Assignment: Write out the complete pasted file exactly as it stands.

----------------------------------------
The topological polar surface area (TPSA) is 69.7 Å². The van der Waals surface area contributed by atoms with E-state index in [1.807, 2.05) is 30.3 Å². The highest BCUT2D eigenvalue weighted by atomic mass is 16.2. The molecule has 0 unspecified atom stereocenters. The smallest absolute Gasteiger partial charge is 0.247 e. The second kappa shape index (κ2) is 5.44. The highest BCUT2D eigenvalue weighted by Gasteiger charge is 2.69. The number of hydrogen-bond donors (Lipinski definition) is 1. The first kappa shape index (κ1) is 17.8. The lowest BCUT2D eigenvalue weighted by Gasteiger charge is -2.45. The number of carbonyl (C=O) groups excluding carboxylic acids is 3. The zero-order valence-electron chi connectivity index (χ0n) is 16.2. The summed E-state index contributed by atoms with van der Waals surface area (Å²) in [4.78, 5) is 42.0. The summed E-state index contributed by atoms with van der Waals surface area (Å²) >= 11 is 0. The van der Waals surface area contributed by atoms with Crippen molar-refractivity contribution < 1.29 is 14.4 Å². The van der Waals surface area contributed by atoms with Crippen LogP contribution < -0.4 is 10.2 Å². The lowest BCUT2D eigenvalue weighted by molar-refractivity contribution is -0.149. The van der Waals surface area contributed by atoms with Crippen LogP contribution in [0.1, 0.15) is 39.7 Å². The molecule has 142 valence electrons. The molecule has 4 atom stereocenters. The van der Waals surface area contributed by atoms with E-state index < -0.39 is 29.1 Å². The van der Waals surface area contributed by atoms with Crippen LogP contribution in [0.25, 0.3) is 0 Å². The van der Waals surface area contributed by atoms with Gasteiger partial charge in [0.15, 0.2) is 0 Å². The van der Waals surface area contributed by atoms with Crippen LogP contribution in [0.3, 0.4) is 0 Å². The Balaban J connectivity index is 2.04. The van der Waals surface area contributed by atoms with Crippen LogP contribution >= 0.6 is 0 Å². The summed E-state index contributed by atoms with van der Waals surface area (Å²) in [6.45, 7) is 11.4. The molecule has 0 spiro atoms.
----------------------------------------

The topological polar surface area (TPSA) is 69.7 Å². The van der Waals surface area contributed by atoms with E-state index in [1.807, 2.05) is 30.3 Å². The highest BCUT2D eigenvalue weighted by atomic mass is 16.2. The molecule has 0 unspecified atom stereocenters. The smallest absolute Gasteiger partial charge is 0.247 e. The second kappa shape index (κ2) is 5.44. The highest BCUT2D eigenvalue weighted by Gasteiger charge is 2.69. The number of hydrogen-bond donors (Lipinski definition) is 1. The first kappa shape index (κ1) is 17.8. The lowest BCUT2D eigenvalue weighted by Gasteiger charge is -2.45. The number of carbonyl (C=O) groups excluding carboxylic acids is 3. The zero-order valence-electron chi connectivity index (χ0n) is 16.2. The summed E-state index contributed by atoms with van der Waals surface area (Å²) in [4.78, 5) is 42.0. The summed E-state index contributed by atoms with van der Waals surface area (Å²) >= 11 is 0. The van der Waals surface area contributed by atoms with Crippen molar-refractivity contribution < 1.29 is 14.4 Å². The van der Waals surface area contributed by atoms with Crippen LogP contribution < -0.4 is 10.2 Å². The lowest BCUT2D eigenvalue weighted by molar-refractivity contribution is -0.149. The van der Waals surface area contributed by atoms with Crippen LogP contribution in [0.1, 0.15) is 39.7 Å². The molecule has 142 valence electrons. The molecule has 4 atom stereocenters. The van der Waals surface area contributed by atoms with E-state index < -0.39 is 29.1 Å². The van der Waals surface area contributed by atoms with Crippen LogP contribution in [0.25, 0.3) is 0 Å². The van der Waals surface area contributed by atoms with Gasteiger partial charge in [0.15, 0.2) is 0 Å². The van der Waals surface area contributed by atoms with Crippen LogP contribution in [0.3, 0.4) is 0 Å². The Balaban J connectivity index is 2.04. The van der Waals surface area contributed by atoms with Crippen LogP contribution >= 0.6 is 0 Å². The summed E-state index contributed by atoms with van der Waals surface area (Å²) in [6.45, 7) is 11.4. The molecule has 0 spiro atoms.